The Evil Within
Horror games in the late 90’s brought forth a plethora of masterpieces which contributed to define the very foundations of the genre we know today. But over the years, the genre has been at a steep decline, seeing less releases each year. However, horror has steadily been returning through downloadable titles and some disk-based releases, most recently a title that has many people enraptured for the return of what made horror so acclaimed back in the day.
That’s why it’s very exciting for a horror junkie like myself to play a newly released title directed by the legendary Shinji Mikami, who is best known for creating the esteemed Resident Evil series, as he returns to bring a new entry into the survival horror family. With that sort of mastery working on this tile, nothing can go wrong! Well….
The Evil Within stars grim and hard-faced Sebastian Castellanos as an unfortunate police detective who finds himself, along with his longtime partner Joseph and rookie Julie, at a disturbing scene after receiving a call to investigate Beacon Mental Hospital, only to be caught up in something much more frightening. It’s a standard setting for many things to go wrong, and boy does sh*t hit the fan quickly. However, the game loses steam shortly after the introduction (very quickly).
The Evil With attempts to scare using shock value by throwing copious amounts of blood and symbolic images at your face rather than telling a developed narrative, losing itself in its own convoluted mess of what exactly it wants to be doing. There’s a severe lack of story with no sense of continuity the further you progress into the game. You never get any sense of what’s going on until you’ve reached nearly six hours into the campaign, and even then it only offers fragments that fail to offer any meaningful connection to the overarching story, tossing you back into a jumbled pool of incoherence. It’s incredibly hard to care about any of the characters since many of their personal histories are told through text or ignored all together, leaving you with an unsatisfying conclusion to their arcs, fates, and many of the games question unanswered.
Besides a lackluster story, the gameplay slightly makes up for the fact with Resident Evil 4 styled controls. Ammo is limited, forcing you to consider what action you want to take when confronting a group enemies or illuminating your lantern when in a narrow hallway that could alert others. Not only are there a range of weapons to select from (pistol, shotgun, rifle, and a crossbow) but there are also traps throughout the levels to help you gain the upper hand by disarming them and using them as materials to craft elemental arrows. The upgrading system in place also contributes to increasing your overall damage and health, but many of the skills that are available for weapons don't offer much as a reward because shaving off 1/10th of a second in reload time won’t make a difference.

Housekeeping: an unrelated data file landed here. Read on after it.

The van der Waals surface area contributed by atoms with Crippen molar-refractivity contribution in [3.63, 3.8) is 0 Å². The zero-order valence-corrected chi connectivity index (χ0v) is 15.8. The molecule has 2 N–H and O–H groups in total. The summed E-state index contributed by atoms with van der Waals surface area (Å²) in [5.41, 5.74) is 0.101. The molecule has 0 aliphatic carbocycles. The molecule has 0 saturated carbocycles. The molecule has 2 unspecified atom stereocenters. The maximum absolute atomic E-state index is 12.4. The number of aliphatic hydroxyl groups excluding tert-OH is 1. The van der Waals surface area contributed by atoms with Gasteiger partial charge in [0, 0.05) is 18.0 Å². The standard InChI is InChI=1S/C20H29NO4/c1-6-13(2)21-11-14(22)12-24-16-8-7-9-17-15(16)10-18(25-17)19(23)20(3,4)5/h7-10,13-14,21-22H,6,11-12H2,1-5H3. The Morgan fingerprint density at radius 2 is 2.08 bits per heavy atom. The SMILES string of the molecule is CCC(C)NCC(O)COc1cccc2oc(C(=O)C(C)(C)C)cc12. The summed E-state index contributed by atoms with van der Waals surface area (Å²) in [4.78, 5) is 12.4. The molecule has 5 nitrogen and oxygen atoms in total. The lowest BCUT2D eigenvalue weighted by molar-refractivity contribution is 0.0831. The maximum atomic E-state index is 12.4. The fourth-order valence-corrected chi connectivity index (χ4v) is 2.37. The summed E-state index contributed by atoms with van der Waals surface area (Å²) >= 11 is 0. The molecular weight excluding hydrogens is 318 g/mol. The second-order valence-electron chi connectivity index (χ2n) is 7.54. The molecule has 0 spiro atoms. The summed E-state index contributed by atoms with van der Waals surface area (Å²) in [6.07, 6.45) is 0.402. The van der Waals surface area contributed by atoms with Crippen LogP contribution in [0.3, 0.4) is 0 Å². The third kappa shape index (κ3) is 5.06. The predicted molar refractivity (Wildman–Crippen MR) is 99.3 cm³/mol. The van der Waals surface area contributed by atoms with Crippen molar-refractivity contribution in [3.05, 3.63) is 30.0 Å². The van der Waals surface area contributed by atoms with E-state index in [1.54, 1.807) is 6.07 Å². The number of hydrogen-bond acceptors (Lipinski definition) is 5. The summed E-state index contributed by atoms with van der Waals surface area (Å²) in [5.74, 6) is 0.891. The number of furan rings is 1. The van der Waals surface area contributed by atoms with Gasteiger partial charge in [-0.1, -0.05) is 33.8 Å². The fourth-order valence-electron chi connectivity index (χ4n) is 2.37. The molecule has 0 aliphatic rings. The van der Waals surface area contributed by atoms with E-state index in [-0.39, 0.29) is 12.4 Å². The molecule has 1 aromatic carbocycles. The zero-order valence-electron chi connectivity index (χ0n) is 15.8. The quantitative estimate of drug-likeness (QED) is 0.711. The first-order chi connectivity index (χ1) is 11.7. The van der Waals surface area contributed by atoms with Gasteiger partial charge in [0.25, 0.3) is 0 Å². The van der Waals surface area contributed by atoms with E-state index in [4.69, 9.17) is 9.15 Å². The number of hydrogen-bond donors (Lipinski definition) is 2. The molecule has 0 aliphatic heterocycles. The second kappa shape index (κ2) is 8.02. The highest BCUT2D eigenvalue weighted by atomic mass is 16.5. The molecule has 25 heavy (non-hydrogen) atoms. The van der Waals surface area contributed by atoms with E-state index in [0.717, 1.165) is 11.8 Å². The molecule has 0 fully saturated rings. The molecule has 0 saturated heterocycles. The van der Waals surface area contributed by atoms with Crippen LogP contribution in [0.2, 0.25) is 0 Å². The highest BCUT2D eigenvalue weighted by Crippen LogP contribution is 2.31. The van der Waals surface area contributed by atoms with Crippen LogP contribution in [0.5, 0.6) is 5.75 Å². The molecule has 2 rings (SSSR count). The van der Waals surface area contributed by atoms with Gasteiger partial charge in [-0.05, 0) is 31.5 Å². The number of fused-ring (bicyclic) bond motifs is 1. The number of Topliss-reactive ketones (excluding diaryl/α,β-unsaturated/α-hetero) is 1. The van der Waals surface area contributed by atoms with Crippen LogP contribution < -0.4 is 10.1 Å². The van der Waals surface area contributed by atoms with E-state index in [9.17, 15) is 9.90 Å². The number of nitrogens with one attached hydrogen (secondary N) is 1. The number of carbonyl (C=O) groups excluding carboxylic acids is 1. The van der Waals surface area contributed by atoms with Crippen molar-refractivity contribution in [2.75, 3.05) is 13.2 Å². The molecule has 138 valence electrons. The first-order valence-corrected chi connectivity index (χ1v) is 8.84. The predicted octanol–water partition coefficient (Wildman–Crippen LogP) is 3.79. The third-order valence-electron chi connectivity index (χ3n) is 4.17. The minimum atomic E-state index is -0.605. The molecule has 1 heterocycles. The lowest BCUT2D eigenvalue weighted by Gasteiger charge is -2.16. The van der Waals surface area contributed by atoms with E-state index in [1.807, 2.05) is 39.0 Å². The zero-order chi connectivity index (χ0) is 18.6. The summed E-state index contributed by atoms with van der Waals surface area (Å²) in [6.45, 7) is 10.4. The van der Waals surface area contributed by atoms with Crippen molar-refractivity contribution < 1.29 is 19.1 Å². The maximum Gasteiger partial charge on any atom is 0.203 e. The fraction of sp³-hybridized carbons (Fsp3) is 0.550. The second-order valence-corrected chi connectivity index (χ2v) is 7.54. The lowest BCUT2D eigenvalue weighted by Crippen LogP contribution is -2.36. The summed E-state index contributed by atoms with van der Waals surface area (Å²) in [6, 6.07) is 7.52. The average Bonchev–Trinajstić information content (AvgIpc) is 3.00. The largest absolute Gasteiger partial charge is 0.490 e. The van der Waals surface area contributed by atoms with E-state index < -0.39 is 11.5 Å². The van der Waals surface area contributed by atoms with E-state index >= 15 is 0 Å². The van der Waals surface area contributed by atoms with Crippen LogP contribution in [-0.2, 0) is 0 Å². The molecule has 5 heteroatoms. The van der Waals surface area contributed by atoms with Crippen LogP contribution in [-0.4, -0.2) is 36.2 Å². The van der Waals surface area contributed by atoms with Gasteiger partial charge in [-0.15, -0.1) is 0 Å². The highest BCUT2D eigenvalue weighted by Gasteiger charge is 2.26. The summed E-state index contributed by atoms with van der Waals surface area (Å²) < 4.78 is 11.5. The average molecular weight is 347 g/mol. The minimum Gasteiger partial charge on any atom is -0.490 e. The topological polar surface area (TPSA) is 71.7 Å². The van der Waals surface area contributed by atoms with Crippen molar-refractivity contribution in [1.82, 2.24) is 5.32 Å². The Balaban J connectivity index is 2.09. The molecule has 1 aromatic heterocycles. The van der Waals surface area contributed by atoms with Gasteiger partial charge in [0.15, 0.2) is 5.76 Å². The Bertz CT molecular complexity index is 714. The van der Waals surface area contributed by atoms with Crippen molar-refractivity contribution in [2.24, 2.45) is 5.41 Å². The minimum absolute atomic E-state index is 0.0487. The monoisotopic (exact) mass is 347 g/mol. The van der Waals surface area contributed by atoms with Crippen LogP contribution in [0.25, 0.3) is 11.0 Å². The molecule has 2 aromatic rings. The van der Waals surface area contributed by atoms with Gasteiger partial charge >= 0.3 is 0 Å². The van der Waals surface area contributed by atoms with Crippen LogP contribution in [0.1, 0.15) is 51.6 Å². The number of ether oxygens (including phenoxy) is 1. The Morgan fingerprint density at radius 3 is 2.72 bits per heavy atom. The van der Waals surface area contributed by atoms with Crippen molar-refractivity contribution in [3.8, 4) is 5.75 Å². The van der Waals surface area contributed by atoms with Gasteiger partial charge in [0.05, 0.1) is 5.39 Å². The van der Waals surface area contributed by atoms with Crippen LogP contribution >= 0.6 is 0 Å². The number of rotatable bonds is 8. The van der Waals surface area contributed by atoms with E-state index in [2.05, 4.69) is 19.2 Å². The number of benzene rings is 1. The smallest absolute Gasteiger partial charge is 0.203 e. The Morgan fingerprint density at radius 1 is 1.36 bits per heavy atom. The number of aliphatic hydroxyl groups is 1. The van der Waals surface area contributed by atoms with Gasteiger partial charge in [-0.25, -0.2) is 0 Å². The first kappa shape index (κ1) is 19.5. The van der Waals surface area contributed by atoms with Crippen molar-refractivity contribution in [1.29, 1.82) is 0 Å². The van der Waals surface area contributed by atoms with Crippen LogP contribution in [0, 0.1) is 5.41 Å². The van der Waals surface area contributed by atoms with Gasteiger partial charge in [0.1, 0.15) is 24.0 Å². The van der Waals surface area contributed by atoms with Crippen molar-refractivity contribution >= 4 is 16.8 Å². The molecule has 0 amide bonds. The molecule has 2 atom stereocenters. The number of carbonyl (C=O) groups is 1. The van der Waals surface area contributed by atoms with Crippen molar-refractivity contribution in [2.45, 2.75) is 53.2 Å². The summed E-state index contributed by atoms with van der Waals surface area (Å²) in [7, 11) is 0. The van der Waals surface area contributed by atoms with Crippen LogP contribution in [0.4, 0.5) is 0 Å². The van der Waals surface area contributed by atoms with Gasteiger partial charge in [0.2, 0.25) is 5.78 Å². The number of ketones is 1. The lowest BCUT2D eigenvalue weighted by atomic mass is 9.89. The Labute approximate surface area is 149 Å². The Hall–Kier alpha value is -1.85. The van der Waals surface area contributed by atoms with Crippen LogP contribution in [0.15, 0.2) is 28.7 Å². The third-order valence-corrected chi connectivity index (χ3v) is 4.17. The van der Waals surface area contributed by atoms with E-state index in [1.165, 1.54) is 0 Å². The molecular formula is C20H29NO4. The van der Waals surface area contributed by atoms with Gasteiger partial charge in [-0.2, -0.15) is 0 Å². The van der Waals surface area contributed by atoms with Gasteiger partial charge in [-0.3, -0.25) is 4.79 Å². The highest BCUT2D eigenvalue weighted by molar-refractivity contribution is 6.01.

The enemies you encounter between the fifteen chapters range from barbed-headed zombified villagers to six-limbed, crazy spider-ladies. The monsters themselves aren't particularly frighting, as deformed and blood drenched as they are, rather it is the close-quartered engagement that truly leaves you hesitant to proceed—however, that is a problem as well. Nothing is more frustrating when trying to aim down your sight in dark, narrow passageways, accompanied with the “cinematic” feel the developers tried to convey by using a widescreen ratio that covers nearly half the screen.
In terms of visuals, I can say without a doubt that The Evil Within is a beautiful game to play on the PS4. Utilizing dark and gloomy colors to fully enclose the player in its gritty environments, there is never a drop in quality as you explore tenebrous forests and decrepit manors. What’s more is the top notch deliverance of the soundtrack by streaming together a deep and fast-paced orchestral performance in the most tense settings, and somber melodies during the few moments of pacification; it truly is a treat to listen.
For all of the things The Evil Within tries to recreate by using Resident Evil as a paradigm for horror, it’s hard not to compare the two games as if they belonged within the same universe. It was more cut-and-paste throughout the reminiscent areas as its counterpart, and ultimately failed to stand on its own two feet. There were some tense moments here and there, though I felt that many of the tasks that were given to me were put there to keep me busy instead of explaining why I was doing them. If you’re a player that enjoys a narrative with a sense of purpose while playing, then this game is not for you. However, I can say that if you’re one of the buffs that enjoys a splatter-fest of blood, gore and horror-like elements, then this game is at least worth checking out
After taking into consideration what The Evil Within presented me with, I would have to deal it a final score of B-